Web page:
Welcome to MIRC
MIRC is offering a free Immigration 101 training on Monday, December 9th, 2013 at the Van Buren Conference Center located at 490 South Paw Paw Street Lawrence, MI 49064. Please RSVP to firstname.lastname@example.org to reserve your space in the training. For more information, please refer to training flier below.
Issued by the Michigan Immigrant Rights Center, www.michiganimmigrant.org, revised 4/16/2013.
Para leer esta información en español, haga clic aquí.
On Tuesday, April 16, 2013, a group of senators called the “Gang of 8” introduced a bill about immigration reform. A bill is not a law. It’s just a proposal for a law. It is important to keep in mind that this is the beginning of the process and that there is no new law and nothing new to apply for at this time! There is no new legalization law or program yet. There might not ever be one. Even if this proposal is ultimately approved, the process of approval will take many weeks or months:
· The bill (proposal) must be reviewed by a committee of senators who will take a vote on whether or not it should move forward. If it does,
· The bill must receive a vote by the whole Senate to approve the bill.
· The bill or a bill like it will go to the House of Representatives, where it will go through the same process.
· Any differences between a bill approved by the Senate and a bill approved by the House will have to be resolved.
· At many points in this process, major changes can be made.
· The President must sign it.
We don’t know who might benefit from a new law. No one can know that right now, because no one knows exactly what a new law will say or if a new law will ever pass. The best things you can do to prepare for future changes in the law are to:
· make sure everyone in your family has a valid passport from your home country that is valid for more than one year.
· save all school, employment, tax, financial and medical records and keep copies in a safe place. U.S. citizen children should get U.S. passports.
Beware of anyone charging a high fee (several hundred or thousands of dollars) right now. It’s reasonable for attorneys to charge consultation fees, but we don’t recommend paying any fees to anyone who is promising future services that can only be provided if there is a future change in the law. Know that in the U.S. only licensed attorneys and certain nonprofit organization staff can give you advice about the immigration law. Notaries public are not the same as attorneys in the U.S.
How can I get real answers to my questions?
Contact one of the nonprofits authorized to provide assistance with immigration law listed in MIRC's Immigrant Service Provider Reference Guide at www.michiganimmigrant.org/resources or contact MIRC at (269) 492-7196 for information and referral services.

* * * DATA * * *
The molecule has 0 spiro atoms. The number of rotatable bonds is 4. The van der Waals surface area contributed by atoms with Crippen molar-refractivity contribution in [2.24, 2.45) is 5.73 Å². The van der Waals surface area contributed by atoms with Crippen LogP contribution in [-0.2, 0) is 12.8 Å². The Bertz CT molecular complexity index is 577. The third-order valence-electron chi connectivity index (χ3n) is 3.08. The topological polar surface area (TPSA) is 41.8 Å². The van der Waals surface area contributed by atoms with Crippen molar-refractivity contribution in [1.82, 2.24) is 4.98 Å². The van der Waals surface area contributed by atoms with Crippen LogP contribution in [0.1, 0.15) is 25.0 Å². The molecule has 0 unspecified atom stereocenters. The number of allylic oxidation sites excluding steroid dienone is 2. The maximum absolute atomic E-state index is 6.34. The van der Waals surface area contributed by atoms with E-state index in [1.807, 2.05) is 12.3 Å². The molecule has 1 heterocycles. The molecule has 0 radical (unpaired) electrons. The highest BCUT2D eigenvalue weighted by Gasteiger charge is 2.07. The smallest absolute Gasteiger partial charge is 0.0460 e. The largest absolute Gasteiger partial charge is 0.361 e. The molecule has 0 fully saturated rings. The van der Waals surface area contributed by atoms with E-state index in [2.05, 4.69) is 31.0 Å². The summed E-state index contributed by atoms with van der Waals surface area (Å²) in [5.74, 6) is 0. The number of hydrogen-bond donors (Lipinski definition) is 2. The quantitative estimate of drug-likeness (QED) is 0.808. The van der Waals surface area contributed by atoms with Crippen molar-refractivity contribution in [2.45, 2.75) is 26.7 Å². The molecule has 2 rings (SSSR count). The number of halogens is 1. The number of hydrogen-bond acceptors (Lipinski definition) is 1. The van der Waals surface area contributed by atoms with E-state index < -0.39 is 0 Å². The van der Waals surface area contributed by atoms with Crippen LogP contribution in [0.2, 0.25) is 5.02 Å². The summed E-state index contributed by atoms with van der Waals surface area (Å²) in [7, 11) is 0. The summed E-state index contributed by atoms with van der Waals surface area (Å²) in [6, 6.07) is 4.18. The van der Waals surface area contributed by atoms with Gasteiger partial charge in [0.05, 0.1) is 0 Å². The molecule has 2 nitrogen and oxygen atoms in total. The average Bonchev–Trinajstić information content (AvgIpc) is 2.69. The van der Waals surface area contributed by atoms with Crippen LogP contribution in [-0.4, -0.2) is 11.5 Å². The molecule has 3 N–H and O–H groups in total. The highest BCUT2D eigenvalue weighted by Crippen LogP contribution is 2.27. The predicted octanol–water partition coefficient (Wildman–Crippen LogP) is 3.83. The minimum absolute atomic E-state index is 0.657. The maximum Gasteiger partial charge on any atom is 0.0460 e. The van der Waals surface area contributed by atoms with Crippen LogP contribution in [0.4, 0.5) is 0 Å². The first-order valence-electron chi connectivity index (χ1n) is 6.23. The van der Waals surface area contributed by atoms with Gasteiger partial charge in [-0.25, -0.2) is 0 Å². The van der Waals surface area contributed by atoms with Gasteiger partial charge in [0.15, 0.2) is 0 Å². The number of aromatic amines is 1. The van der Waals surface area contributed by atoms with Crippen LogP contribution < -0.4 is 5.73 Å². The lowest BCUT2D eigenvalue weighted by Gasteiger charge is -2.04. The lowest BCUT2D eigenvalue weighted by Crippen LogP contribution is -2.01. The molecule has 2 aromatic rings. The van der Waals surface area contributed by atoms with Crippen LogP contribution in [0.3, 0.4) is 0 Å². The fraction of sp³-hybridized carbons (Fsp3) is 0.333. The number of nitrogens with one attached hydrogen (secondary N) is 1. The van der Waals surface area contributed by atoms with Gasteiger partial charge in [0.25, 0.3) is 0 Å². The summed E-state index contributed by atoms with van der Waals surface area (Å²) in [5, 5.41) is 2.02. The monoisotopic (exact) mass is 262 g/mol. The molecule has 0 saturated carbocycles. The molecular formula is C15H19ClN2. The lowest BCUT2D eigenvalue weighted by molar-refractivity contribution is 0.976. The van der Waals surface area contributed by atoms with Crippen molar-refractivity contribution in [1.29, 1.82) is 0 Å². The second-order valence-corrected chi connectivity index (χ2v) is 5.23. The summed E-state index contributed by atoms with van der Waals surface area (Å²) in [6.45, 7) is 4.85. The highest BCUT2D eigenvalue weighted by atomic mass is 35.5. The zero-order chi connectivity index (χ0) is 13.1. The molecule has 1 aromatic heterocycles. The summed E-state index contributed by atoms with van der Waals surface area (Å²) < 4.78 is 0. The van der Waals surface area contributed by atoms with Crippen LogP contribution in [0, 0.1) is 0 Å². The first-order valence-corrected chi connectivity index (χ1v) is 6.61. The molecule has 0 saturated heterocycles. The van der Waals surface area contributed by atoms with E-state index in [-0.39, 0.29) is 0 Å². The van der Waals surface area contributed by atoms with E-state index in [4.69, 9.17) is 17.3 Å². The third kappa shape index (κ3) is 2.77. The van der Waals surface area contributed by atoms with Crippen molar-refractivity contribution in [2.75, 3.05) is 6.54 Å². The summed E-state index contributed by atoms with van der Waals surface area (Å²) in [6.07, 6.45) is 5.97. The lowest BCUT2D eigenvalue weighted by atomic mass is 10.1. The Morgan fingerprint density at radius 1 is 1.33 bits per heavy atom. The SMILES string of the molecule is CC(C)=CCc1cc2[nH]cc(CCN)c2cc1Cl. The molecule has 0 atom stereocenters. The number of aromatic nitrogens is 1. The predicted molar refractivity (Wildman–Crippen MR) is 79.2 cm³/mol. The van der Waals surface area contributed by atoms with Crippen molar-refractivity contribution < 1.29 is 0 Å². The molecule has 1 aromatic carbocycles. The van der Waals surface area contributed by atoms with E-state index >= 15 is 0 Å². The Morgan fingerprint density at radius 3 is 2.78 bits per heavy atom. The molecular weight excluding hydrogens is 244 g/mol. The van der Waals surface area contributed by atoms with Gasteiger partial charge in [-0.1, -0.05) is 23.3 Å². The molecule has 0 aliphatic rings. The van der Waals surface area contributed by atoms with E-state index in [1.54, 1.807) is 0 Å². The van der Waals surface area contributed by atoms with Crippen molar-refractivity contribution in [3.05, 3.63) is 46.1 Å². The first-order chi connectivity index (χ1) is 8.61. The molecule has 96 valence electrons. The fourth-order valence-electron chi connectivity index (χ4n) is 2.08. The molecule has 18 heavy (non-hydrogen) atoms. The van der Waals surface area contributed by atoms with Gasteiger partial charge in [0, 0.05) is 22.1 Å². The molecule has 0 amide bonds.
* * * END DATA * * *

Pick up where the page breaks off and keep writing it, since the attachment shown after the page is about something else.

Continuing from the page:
The Michigan Immigrant Rights Center (MIRC) is a resource center for advocates seeking equal justice for Michigan's immigrants. MIRC works to build a thriving Michigan where immigrant communities are fully integrated and respected.
In order to realize this mission the Michigan Immigrant Rights Center:
- Builds capacity through education and training about immigration law and the complex relationship between immigration status and immigrants' rights in areas including access to public benefits, family law and child welfare, civil rights, and worker's rights.
- Answers questions and provides technical support to attorneys and advocates serving low-income immigrants.
- Recruits, trains, and mentors volunteer pro bono attorneys.
- Leads systematic advocacy to advance the rights of low-income immigrants and their families.
- Tracks and analyzes legislative and legal developments related to immigration law and immigrants' rights.
- Builds coalition among immigrant advocacy and other social justice and civil rights organizations statewide.
- Represents individual clients in priority areas including naturalization and citizenship matters and the rights of survivors of domestic violence, refugees, and unaccompanied minors.
- Promotes respect and understanding among immigrants and receiving communities through our Welcoming Michigan initiative.
- Represents clients in impact cases involving violations of civil rights by law enforcement or government entities, access to public benefits for immigrants and children of immigrants, the unauthorized practice of immigration law, and any other civil legal issue relating to immigration status.
The work of the Michigan Immigrant Rights Center is made possible by grants from the Michigan State Bar Foundation, the Arcus Foundation, the Ford Foundation, and the W.K. Kellogg Foundation.